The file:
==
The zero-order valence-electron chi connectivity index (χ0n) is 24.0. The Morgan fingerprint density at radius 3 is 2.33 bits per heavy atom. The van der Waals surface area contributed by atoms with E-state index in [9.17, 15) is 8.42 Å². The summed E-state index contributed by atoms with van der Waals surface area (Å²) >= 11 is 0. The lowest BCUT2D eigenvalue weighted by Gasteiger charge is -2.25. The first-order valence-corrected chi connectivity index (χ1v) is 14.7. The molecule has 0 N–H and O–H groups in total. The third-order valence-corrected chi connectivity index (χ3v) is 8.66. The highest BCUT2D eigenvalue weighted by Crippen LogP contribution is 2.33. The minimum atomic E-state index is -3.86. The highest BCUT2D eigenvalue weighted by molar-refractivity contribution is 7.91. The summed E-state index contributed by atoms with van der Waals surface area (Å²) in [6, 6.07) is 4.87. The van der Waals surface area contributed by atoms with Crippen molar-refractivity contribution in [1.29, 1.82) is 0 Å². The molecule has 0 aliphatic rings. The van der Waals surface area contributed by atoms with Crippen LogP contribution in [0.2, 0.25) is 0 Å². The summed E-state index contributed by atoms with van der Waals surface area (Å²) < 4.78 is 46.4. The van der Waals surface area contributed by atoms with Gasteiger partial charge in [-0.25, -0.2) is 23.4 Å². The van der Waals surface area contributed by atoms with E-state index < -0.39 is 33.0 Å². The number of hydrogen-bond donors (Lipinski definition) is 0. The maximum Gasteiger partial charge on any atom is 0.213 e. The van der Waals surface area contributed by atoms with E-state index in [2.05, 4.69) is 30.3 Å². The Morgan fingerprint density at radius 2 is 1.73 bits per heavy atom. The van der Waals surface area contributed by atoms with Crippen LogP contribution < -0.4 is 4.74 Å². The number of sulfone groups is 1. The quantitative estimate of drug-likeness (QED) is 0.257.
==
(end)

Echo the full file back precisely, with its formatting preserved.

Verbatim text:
The zero-order valence-electron chi connectivity index (χ0n) is 24.0. The Morgan fingerprint density at radius 3 is 2.33 bits per heavy atom. The van der Waals surface area contributed by atoms with E-state index in [9.17, 15) is 8.42 Å². The summed E-state index contributed by atoms with van der Waals surface area (Å²) >= 11 is 0. The lowest BCUT2D eigenvalue weighted by Gasteiger charge is -2.25. The first-order valence-corrected chi connectivity index (χ1v) is 14.7. The molecule has 0 N–H and O–H groups in total. The third-order valence-corrected chi connectivity index (χ3v) is 8.66. The highest BCUT2D eigenvalue weighted by Crippen LogP contribution is 2.33. The minimum atomic E-state index is -3.86. The highest BCUT2D eigenvalue weighted by molar-refractivity contribution is 7.91. The summed E-state index contributed by atoms with van der Waals surface area (Å²) in [6, 6.07) is 4.87. The van der Waals surface area contributed by atoms with Crippen molar-refractivity contribution in [1.29, 1.82) is 0 Å². The molecule has 0 aliphatic rings. The van der Waals surface area contributed by atoms with Crippen LogP contribution in [0.2, 0.25) is 0 Å². The summed E-state index contributed by atoms with van der Waals surface area (Å²) < 4.78 is 46.4. The van der Waals surface area contributed by atoms with Gasteiger partial charge in [-0.25, -0.2) is 23.4 Å². The van der Waals surface area contributed by atoms with E-state index < -0.39 is 33.0 Å². The number of hydrogen-bond donors (Lipinski definition) is 0. The maximum Gasteiger partial charge on any atom is 0.213 e. The van der Waals surface area contributed by atoms with E-state index in [2.05, 4.69) is 30.3 Å². The Morgan fingerprint density at radius 2 is 1.73 bits per heavy atom. The van der Waals surface area contributed by atoms with Crippen LogP contribution < -0.4 is 4.74 Å². The number of sulfone groups is 1. The quantitative estimate of drug-likeness (QED) is 0.257.